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Mutation has big disease effect


A genetic mutation is associated with a change in a person's risk of heart disease from high to low — one of the first rare gene variants found, by sequencing large numbers of people, that has a sizable impact on disease risk.

Nicole Soranzo of the Wellcome Trust Sanger Institute in Hinxton and Nicholas Timpson of the University of Bristol, both in the United Kingdom, led a team that sequenced the genomes of 3,202 Europeans with known levels of blood triglycerides — fatty acids linked to increased risk of heart disease. They discovered that one variant of the APOC3 gene, found in less than 0.2% of the study participants, was associated with reductions in triglyceride levels that they estimated were large enough to significantly lower an individual's risk level.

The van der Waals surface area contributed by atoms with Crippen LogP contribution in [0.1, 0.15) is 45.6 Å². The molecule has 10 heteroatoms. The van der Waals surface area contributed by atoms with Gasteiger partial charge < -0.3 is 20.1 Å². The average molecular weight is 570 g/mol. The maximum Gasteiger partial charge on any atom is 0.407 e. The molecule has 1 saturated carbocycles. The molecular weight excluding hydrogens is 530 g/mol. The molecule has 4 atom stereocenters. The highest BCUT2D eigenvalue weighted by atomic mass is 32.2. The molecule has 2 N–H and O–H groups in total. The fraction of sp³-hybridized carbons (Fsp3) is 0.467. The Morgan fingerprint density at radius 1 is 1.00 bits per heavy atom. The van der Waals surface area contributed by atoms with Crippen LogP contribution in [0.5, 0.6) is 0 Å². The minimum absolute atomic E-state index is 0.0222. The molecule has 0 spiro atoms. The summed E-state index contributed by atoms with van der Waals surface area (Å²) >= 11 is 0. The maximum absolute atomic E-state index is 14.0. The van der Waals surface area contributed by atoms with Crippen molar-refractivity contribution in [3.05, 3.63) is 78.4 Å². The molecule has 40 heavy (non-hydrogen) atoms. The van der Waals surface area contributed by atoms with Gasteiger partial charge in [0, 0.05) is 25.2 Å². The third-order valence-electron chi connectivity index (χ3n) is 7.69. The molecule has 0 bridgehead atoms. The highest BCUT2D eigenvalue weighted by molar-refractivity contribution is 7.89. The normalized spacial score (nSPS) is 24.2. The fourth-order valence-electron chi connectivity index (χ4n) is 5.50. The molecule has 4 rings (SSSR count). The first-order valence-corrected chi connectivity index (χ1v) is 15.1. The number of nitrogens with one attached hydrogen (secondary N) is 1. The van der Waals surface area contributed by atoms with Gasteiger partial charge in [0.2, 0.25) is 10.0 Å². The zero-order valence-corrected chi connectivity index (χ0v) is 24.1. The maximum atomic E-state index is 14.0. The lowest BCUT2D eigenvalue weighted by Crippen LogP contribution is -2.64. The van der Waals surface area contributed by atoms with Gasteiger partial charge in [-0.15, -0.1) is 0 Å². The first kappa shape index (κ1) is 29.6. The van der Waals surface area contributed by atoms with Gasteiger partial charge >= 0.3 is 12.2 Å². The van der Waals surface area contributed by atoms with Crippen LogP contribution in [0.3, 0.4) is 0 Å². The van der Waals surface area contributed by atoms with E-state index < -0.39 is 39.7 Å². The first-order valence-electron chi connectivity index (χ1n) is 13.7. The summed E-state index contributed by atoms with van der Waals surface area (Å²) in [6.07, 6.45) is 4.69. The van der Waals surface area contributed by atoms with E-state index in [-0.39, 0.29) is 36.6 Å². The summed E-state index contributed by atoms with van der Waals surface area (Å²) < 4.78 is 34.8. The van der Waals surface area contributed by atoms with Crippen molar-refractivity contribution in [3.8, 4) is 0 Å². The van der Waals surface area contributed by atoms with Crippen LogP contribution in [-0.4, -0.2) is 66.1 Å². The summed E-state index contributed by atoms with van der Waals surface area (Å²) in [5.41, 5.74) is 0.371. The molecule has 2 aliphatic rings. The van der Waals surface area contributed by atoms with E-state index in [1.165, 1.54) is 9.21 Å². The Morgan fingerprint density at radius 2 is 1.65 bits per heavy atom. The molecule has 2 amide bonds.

The results support the idea that sequencing large populations can uncover rare genetic mutations that have a major impact on disease risk.

Nature Commun. 5, 4871 (2014)

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Mutation has big disease effect. Nature 513, 463 (2014).

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